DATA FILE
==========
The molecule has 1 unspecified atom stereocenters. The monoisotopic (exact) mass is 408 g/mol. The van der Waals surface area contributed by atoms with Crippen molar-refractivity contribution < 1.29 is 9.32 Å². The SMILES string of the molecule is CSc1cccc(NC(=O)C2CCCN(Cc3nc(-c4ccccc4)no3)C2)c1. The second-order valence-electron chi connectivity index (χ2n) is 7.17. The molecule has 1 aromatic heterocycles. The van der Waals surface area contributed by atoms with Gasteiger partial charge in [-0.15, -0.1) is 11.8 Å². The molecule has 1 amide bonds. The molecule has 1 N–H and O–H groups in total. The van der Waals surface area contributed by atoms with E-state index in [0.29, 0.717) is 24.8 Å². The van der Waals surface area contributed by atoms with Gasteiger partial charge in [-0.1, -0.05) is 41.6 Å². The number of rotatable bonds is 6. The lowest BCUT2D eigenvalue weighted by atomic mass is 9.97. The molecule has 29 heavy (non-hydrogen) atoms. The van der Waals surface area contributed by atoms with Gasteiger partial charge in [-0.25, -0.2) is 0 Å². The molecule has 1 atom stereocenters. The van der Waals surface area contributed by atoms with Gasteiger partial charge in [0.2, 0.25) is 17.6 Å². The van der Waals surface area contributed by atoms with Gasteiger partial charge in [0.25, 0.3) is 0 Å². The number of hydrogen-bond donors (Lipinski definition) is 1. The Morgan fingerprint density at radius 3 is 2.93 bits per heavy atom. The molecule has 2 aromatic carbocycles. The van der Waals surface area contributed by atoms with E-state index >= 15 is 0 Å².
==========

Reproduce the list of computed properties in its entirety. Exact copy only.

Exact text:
The molecule has 1 unspecified atom stereocenters. The monoisotopic (exact) mass is 408 g/mol. The van der Waals surface area contributed by atoms with Crippen molar-refractivity contribution < 1.29 is 9.32 Å². The SMILES string of the molecule is CSc1cccc(NC(=O)C2CCCN(Cc3nc(-c4ccccc4)no3)C2)c1. The second-order valence-electron chi connectivity index (χ2n) is 7.17. The molecule has 1 aromatic heterocycles. The van der Waals surface area contributed by atoms with Gasteiger partial charge in [-0.15, -0.1) is 11.8 Å². The molecule has 1 amide bonds. The molecule has 1 N–H and O–H groups in total. The van der Waals surface area contributed by atoms with E-state index in [0.29, 0.717) is 24.8 Å². The van der Waals surface area contributed by atoms with Gasteiger partial charge in [-0.1, -0.05) is 41.6 Å². The number of rotatable bonds is 6. The lowest BCUT2D eigenvalue weighted by atomic mass is 9.97. The molecule has 29 heavy (non-hydrogen) atoms. The van der Waals surface area contributed by atoms with Gasteiger partial charge in [-0.25, -0.2) is 0 Å². The molecule has 1 atom stereocenters. The van der Waals surface area contributed by atoms with Gasteiger partial charge in [0.2, 0.25) is 17.6 Å². The van der Waals surface area contributed by atoms with Gasteiger partial charge in [0.25, 0.3) is 0 Å². The number of hydrogen-bond donors (Lipinski definition) is 1. The Morgan fingerprint density at radius 3 is 2.93 bits per heavy atom. The molecule has 2 aromatic carbocycles. The van der Waals surface area contributed by atoms with E-state index >= 15 is 0 Å².